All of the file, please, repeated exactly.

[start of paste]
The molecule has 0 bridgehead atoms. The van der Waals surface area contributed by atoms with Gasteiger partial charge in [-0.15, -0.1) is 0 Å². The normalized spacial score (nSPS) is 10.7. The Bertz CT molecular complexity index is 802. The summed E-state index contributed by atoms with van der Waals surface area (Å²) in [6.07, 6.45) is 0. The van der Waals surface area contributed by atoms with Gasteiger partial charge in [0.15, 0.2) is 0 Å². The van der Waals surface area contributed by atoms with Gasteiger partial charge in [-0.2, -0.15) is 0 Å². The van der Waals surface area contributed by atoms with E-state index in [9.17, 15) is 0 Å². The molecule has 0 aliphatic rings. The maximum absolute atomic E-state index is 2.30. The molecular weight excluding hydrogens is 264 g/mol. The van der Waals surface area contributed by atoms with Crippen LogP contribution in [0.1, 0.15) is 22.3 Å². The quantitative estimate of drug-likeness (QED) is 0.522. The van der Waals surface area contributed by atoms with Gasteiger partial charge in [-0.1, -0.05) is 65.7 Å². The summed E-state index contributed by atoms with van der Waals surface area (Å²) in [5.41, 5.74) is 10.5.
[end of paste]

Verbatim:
The molecule has 0 bridgehead atoms. The van der Waals surface area contributed by atoms with Gasteiger partial charge in [-0.15, -0.1) is 0 Å². The normalized spacial score (nSPS) is 10.7. The Bertz CT molecular complexity index is 802. The summed E-state index contributed by atoms with van der Waals surface area (Å²) in [6.07, 6.45) is 0. The van der Waals surface area contributed by atoms with Gasteiger partial charge in [0.15, 0.2) is 0 Å². The van der Waals surface area contributed by atoms with Gasteiger partial charge in [-0.2, -0.15) is 0 Å². The van der Waals surface area contributed by atoms with E-state index in [9.17, 15) is 0 Å². The molecule has 0 aliphatic rings. The maximum absolute atomic E-state index is 2.30. The molecular weight excluding hydrogens is 264 g/mol. The van der Waals surface area contributed by atoms with Crippen LogP contribution in [0.1, 0.15) is 22.3 Å². The quantitative estimate of drug-likeness (QED) is 0.522. The van der Waals surface area contributed by atoms with Gasteiger partial charge in [-0.1, -0.05) is 65.7 Å². The summed E-state index contributed by atoms with van der Waals surface area (Å²) in [5.41, 5.74) is 10.5.